The Hot Dip Galvanisers Association Southern Africa (HDGASA) is now poised to benefit from opportunities generated by localisation and beneficiation initiatives. This is part one of a two-part article.

The executive director of the Hot Dip Galvanisers Association Southern Africa (HDGASA), Robin Clarke. Image supplied by HDGASA

The executive director of the Hot Dip Galvanisers Association Southern Africa (HDGASA), Robin Clarke. Image supplied by HDGASA

Over the past decade, South Africa’s steel value chain has been stretched to the limit with myriad challenges: from reduced infrastructure spend, conflicting policy implementation, to the global pandemic and more recently, national power grid supply challenges. However, the steel sector has proven to be very resilient, with strategically astute companies which survived the past decade determined to build sustainable businesses.

The executive director of the Hot Dip Galvanisers Association Southern Africa (HDGASA) Robin Clarke describes the Association as remaining “optimistic while staying realistic” in an industry which has recently been dealt another wild card: the announcement of the pending closure of the primary local steel producer ArcelorMittal South Africa’s two long steel products facilities.

“The HDGASA has a mandate to serve an extensive value chain including specifiers, architects and engineers, building and construction contractors, fabricators, steel specialists, galvanisers and end-users throughout Southern Africa.

As such, the association is a passionate, proponent and active supporter of local beneficiation – and is committed to developing and expanding the market for hot dip galvanising as the preferred corrosion control technology across a wide range of industry sectors. At the same time, the HDGASA is both a voice for its members and a commentator on industry trends and developments,” Clarke explains.

This includes analysing the government’s gazetted document, outlining 51 local content and industrialisation priority projects. “It is no easy task,” Clarke concedes, but makes the point that companies which have survived the myriad challenges of policy uncertainty, competition from exports, economic turbulence, an energy crisis and a pandemic, are well equipped this time around not only to survive, but to thrive.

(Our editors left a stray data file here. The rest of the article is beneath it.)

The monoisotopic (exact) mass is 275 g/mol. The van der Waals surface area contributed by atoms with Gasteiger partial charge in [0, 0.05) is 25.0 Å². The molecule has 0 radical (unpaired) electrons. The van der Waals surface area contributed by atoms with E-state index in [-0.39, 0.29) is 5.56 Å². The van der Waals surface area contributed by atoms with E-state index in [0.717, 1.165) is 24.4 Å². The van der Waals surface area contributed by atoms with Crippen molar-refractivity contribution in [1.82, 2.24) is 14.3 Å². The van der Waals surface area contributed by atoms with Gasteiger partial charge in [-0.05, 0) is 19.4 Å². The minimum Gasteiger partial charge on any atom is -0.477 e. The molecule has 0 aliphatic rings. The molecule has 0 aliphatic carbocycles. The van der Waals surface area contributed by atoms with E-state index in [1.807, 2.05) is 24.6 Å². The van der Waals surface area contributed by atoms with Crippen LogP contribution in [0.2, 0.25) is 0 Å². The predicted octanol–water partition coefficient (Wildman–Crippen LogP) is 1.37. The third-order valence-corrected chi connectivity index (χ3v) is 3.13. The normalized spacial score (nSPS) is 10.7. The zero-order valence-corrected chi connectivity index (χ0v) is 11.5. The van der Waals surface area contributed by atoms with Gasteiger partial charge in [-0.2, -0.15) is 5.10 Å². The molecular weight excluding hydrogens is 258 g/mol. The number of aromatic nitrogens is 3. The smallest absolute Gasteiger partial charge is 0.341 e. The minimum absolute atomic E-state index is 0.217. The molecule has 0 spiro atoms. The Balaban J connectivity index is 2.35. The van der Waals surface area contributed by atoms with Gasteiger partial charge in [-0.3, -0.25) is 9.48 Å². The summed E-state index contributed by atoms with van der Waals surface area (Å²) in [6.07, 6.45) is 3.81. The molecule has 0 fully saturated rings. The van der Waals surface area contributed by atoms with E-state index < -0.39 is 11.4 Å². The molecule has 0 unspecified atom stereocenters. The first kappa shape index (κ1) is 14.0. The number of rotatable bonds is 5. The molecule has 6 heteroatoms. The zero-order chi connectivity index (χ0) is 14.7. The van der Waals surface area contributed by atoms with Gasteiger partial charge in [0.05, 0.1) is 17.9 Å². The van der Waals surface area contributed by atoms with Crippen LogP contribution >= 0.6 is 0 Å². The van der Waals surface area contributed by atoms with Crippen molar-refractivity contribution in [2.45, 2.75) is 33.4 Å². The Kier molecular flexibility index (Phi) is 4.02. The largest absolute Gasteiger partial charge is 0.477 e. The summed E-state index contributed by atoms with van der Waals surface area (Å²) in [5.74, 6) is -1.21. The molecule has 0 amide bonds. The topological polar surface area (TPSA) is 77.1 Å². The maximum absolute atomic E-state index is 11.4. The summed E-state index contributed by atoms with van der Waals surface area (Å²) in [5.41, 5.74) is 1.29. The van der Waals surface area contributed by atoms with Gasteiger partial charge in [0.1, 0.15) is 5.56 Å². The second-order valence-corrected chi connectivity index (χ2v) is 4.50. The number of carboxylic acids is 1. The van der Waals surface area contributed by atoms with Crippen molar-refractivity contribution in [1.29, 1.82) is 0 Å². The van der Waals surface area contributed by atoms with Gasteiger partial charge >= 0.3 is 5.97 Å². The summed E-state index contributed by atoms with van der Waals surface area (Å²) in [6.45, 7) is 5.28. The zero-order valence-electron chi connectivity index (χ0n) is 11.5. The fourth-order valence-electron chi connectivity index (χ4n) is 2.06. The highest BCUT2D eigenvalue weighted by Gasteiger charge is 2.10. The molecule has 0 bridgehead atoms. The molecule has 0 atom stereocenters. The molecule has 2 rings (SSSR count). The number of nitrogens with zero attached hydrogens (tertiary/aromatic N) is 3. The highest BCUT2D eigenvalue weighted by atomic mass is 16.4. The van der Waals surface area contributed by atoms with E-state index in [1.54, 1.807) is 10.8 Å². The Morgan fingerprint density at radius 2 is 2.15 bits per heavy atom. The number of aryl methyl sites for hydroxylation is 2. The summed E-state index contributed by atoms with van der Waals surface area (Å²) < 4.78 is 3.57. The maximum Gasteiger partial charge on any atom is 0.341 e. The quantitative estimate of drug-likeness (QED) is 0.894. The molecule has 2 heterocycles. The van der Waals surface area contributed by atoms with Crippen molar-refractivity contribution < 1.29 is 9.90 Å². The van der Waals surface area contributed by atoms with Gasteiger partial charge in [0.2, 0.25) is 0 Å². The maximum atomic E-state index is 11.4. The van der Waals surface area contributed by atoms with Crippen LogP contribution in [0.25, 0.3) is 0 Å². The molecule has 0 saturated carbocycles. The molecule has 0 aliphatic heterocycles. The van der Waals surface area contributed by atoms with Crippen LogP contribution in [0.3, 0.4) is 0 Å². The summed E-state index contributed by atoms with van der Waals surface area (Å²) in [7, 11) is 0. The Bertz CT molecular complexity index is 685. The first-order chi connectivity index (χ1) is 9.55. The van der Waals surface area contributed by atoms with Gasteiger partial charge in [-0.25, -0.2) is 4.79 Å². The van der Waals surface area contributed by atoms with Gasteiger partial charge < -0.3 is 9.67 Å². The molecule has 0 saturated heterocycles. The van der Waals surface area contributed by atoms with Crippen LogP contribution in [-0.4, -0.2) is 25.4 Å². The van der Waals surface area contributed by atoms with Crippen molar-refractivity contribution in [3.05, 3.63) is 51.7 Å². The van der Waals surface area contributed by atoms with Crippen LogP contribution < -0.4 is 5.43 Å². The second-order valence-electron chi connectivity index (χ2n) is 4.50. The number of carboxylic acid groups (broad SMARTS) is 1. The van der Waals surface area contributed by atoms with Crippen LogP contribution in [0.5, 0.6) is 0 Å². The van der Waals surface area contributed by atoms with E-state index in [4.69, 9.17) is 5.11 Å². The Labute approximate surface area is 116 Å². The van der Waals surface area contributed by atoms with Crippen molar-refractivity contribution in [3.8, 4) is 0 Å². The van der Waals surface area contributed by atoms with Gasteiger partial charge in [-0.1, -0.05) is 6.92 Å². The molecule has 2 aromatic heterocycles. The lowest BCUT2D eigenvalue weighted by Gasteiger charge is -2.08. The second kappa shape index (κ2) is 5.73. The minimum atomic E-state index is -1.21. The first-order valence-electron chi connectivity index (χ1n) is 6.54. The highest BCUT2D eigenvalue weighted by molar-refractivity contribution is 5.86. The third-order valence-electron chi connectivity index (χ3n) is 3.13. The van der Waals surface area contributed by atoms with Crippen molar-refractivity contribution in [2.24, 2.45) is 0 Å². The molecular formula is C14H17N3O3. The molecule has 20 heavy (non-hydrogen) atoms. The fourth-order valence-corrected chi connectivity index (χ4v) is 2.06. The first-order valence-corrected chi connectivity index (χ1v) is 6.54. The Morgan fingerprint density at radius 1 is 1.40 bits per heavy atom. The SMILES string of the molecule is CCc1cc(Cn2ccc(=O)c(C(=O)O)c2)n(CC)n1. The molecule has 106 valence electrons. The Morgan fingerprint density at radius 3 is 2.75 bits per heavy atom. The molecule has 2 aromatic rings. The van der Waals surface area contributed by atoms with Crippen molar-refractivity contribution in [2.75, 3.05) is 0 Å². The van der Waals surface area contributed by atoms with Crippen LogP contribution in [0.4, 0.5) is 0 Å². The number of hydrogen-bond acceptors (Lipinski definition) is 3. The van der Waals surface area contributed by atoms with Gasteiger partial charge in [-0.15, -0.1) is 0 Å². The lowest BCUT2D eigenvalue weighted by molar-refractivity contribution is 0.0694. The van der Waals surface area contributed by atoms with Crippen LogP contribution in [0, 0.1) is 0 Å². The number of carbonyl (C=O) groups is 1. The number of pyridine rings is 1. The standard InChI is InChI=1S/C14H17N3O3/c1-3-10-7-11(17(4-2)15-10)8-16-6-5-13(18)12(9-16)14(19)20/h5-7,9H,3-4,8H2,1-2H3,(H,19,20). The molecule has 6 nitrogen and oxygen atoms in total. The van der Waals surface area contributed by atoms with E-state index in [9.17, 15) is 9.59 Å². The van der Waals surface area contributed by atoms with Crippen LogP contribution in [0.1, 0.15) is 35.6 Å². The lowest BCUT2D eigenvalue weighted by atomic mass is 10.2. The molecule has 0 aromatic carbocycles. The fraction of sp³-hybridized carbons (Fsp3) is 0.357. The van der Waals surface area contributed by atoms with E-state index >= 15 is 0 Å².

“Yes, it has been tough – however in the local steel and galvanising sectors, we have improved agility and efficiencies. Difficult times have inspired businesses throughout the steel value chain to reflect, reinvent and improve – becoming far more ‘match fit’. There has recently been more pressure on policymakers to start delivering – the first tentative steps to start awarding infrastructure development tenders are indicative thereof. The galvanising sector is now well positioned to ride that wave,” he says.

A call to ‘do the right thing’

Clarke points out that the closure of ArcelorMittal’s two long steel products facilities requires a pragmatic view: “It is recognised that equilibrium in steel supply must be achieved through natural market forces. In light of this, we appeal to policymakers to ‘do the right thing’ from a strategic perspective and address the concerns of an equal playing field for all.

It is therefore of concern that the Department of Trade Industry and Competition (dtic) is heavily invested in the local mini-mills, and that strategic policy may suffer in terms of the requirement to safeguard these investments. In conjunction with the need to set enabling policies for the steel sector an acceleration in infrastructure spend is essential,” he explains, adding that tonnage is now at a threshold where many businesses in the steel value chain are struggling to cover overheads.

Another challenge is a potential influx of steel with wide variability in metallurgical and dimensional tolerances: “This raises the possibility that steel may be sourced to the lowest common denominator which is a cause for concern,” he says.

Commenting on how this affects the galvanising sector, Clarke explains that the large variations when it comes to metallurgy will impact negatively on the aesthetics of the galvanising finish. This presents a challenge when surface finish is a requirement, such as in the architectural market.